July 2011’s “Get Stoked On It” – Emily’s Army

The “high school Battle of the Bands” band.

It’s a right of passage for music fans and musicians alike. For the musician, it’s usually the first “real band” you formed. You’re 13. You learned power chords and a few covers. If you were a little ahead of your years, you may have pieced together one awful song that rips a Sum 41 chorus off blatantly. And then you play the show. From there, the only direction is up and the adrenaline rush of playing live in front of people actually paying attention is the selling point. For music fans, we all endure a handful of memorably awful high school bands. They come in many shapes and sizes, including but not limited to “the metal band covering Megadeth and Attack! Attack! in one set”, “the pop punk band that use church words when they cover explicit Blink 182 songs” and, of course, “the awkward kids that somehow completely ruin Green Day’s ‘When I Come Around’ for all time”.

Hearing the fact that the mean age of Californian pop punk act Emily’s Army rests right around sixteen years old brings the memories of past Battle of the Bands crawling out of the back of the mind as awkward as they were back then. But the Army doesn’t deserve lumping into the high school power chord crowd like most, as is evident by us crowning them our “Get Stoked on It” band of the month title. Maybe it’s the fact that they have the talent to write sounds akin to “When I Come Around” in their blood (drummer Joey Armstrong is the son of Green Day singer Billie Joe Armstrong) Or maybe it’s the simple fact that their debut record, Don’t Be A Dick, already mixes the band just fine into the Warped Tour scene with their sunny punk meshing bits of Green Day influence with modernized lyric work and quick wittiness. Now featured on Spin Magazine’s website and touring much of the US this summer (tour dates posted after the interview), the band have completely proved their ground not only as young musicians related to renowned veterans, but as a punk band trying to make their name just as big (if not bigger) than their forefathers.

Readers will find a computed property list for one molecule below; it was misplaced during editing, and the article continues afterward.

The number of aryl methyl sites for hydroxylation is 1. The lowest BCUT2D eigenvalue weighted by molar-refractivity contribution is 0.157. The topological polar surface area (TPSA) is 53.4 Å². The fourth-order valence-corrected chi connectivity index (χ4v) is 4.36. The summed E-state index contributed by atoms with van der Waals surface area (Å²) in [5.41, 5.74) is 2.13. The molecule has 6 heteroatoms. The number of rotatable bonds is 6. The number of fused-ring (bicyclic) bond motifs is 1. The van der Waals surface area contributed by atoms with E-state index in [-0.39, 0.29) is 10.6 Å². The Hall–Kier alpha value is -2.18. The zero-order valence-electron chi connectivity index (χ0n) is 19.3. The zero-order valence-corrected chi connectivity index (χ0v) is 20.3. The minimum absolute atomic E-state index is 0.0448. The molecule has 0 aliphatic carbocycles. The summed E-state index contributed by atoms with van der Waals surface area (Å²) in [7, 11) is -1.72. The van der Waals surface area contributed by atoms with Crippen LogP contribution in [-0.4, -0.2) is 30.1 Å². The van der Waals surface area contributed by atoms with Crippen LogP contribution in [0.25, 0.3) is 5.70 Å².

Two Senses recently chatted with the band’s singer and guitarist, Cole Becker, about Don’t Be A Dick, Jack Black movies and touring in the middle of nowhere.

1. I figure the obvious question of “how was it like growing up with a rockstar” gets posed to Joey a lot, so let’s start things off differently. How did you all get into playing music?